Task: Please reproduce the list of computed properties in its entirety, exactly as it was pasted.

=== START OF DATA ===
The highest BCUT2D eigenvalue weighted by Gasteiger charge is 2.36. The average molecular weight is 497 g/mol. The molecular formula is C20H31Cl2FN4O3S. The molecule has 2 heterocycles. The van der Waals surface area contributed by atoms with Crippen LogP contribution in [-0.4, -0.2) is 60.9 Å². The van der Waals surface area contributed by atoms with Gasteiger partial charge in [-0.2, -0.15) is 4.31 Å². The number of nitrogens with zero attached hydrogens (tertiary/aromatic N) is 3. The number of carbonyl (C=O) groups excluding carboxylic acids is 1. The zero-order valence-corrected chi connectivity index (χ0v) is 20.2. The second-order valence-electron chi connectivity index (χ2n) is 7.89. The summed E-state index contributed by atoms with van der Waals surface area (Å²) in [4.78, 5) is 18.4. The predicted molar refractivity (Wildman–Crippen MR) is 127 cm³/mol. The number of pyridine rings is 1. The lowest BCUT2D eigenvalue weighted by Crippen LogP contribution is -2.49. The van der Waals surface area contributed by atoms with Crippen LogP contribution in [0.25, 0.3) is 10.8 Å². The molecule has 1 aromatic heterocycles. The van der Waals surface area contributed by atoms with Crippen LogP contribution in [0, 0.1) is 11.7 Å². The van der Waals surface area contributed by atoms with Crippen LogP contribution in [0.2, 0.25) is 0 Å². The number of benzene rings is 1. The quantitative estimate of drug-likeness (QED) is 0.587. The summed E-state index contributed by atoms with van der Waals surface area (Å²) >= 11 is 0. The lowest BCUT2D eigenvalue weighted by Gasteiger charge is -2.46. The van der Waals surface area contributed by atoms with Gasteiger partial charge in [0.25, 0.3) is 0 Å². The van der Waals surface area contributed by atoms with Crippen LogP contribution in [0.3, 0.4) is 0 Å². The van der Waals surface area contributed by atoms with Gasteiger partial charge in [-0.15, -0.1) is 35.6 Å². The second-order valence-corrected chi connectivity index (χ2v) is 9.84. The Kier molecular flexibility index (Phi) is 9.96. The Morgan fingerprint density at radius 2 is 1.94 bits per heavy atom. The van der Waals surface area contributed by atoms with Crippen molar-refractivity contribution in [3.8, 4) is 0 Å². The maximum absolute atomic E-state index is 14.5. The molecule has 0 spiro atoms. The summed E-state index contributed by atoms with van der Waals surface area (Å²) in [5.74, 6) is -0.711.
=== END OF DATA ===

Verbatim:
The highest BCUT2D eigenvalue weighted by Gasteiger charge is 2.36. The average molecular weight is 497 g/mol. The molecular formula is C20H31Cl2FN4O3S. The molecule has 2 heterocycles. The van der Waals surface area contributed by atoms with Crippen LogP contribution in [-0.4, -0.2) is 60.9 Å². The van der Waals surface area contributed by atoms with Gasteiger partial charge in [-0.2, -0.15) is 4.31 Å². The number of nitrogens with zero attached hydrogens (tertiary/aromatic N) is 3. The number of carbonyl (C=O) groups excluding carboxylic acids is 1. The zero-order valence-corrected chi connectivity index (χ0v) is 20.2. The second-order valence-electron chi connectivity index (χ2n) is 7.89. The summed E-state index contributed by atoms with van der Waals surface area (Å²) in [4.78, 5) is 18.4. The predicted molar refractivity (Wildman–Crippen MR) is 127 cm³/mol. The number of pyridine rings is 1. The lowest BCUT2D eigenvalue weighted by Crippen LogP contribution is -2.49. The van der Waals surface area contributed by atoms with Crippen LogP contribution in [0.25, 0.3) is 10.8 Å². The molecule has 1 aromatic heterocycles. The van der Waals surface area contributed by atoms with Crippen LogP contribution in [0, 0.1) is 11.7 Å². The van der Waals surface area contributed by atoms with Crippen LogP contribution in [0.2, 0.25) is 0 Å². The number of benzene rings is 1. The quantitative estimate of drug-likeness (QED) is 0.587. The summed E-state index contributed by atoms with van der Waals surface area (Å²) >= 11 is 0. The lowest BCUT2D eigenvalue weighted by Gasteiger charge is -2.46. The van der Waals surface area contributed by atoms with Gasteiger partial charge in [0.25, 0.3) is 0 Å². The van der Waals surface area contributed by atoms with Crippen LogP contribution in [0.3, 0.4) is 0 Å². The van der Waals surface area contributed by atoms with Gasteiger partial charge in [-0.15, -0.1) is 35.6 Å². The second-order valence-corrected chi connectivity index (χ2v) is 9.84. The Kier molecular flexibility index (Phi) is 9.96. The Morgan fingerprint density at radius 2 is 1.94 bits per heavy atom. The van der Waals surface area contributed by atoms with Crippen molar-refractivity contribution in [3.8, 4) is 0 Å². The maximum absolute atomic E-state index is 14.5. The molecule has 0 spiro atoms. The summed E-state index contributed by atoms with van der Waals surface area (Å²) in [5.74, 6) is -0.711.